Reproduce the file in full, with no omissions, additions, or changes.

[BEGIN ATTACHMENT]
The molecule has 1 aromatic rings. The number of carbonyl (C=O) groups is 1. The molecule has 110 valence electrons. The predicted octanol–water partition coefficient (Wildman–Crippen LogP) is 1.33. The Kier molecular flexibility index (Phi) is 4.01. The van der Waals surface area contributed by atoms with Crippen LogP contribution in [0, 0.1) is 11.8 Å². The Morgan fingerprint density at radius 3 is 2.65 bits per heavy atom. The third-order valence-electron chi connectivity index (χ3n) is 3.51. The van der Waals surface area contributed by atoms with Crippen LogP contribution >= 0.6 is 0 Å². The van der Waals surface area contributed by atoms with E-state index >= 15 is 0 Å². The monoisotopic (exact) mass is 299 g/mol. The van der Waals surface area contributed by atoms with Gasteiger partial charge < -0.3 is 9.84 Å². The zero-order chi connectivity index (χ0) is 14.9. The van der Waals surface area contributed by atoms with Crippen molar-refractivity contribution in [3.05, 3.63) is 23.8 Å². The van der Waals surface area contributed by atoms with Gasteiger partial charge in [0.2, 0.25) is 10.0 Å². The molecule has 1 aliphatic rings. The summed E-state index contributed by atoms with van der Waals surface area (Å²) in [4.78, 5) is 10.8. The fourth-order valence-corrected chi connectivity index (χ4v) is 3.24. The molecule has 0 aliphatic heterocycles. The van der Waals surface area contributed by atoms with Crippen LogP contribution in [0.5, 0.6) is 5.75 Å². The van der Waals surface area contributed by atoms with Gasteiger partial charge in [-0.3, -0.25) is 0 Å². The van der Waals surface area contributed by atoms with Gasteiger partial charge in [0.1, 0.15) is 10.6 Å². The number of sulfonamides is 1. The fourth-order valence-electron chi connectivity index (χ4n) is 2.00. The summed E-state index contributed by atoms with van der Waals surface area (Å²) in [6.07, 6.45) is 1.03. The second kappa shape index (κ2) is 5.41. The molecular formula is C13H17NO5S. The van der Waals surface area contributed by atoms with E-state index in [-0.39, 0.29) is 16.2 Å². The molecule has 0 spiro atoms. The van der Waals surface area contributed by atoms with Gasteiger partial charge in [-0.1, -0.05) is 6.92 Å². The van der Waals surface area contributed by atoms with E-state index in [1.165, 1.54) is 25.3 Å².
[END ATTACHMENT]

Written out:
The molecule has 1 aromatic rings. The number of carbonyl (C=O) groups is 1. The molecule has 110 valence electrons. The predicted octanol–water partition coefficient (Wildman–Crippen LogP) is 1.33. The Kier molecular flexibility index (Phi) is 4.01. The van der Waals surface area contributed by atoms with Crippen LogP contribution in [0, 0.1) is 11.8 Å². The Morgan fingerprint density at radius 3 is 2.65 bits per heavy atom. The third-order valence-electron chi connectivity index (χ3n) is 3.51. The van der Waals surface area contributed by atoms with Crippen LogP contribution >= 0.6 is 0 Å². The van der Waals surface area contributed by atoms with E-state index >= 15 is 0 Å². The monoisotopic (exact) mass is 299 g/mol. The van der Waals surface area contributed by atoms with Gasteiger partial charge < -0.3 is 9.84 Å². The zero-order chi connectivity index (χ0) is 14.9. The van der Waals surface area contributed by atoms with Crippen molar-refractivity contribution in [3.05, 3.63) is 23.8 Å². The van der Waals surface area contributed by atoms with Gasteiger partial charge in [0.2, 0.25) is 10.0 Å². The molecule has 1 aliphatic rings. The summed E-state index contributed by atoms with van der Waals surface area (Å²) in [4.78, 5) is 10.8. The fourth-order valence-corrected chi connectivity index (χ4v) is 3.24. The molecule has 0 aliphatic heterocycles. The van der Waals surface area contributed by atoms with Crippen LogP contribution in [0.5, 0.6) is 5.75 Å². The van der Waals surface area contributed by atoms with Gasteiger partial charge in [-0.3, -0.25) is 0 Å². The van der Waals surface area contributed by atoms with Gasteiger partial charge in [0.1, 0.15) is 10.6 Å². The number of sulfonamides is 1. The fourth-order valence-electron chi connectivity index (χ4n) is 2.00. The summed E-state index contributed by atoms with van der Waals surface area (Å²) in [6.07, 6.45) is 1.03. The second kappa shape index (κ2) is 5.41. The molecular formula is C13H17NO5S. The van der Waals surface area contributed by atoms with E-state index in [-0.39, 0.29) is 16.2 Å². The molecule has 0 spiro atoms. The van der Waals surface area contributed by atoms with Gasteiger partial charge in [-0.1, -0.05) is 6.92 Å². The van der Waals surface area contributed by atoms with E-state index in [1.165, 1.54) is 25.3 Å².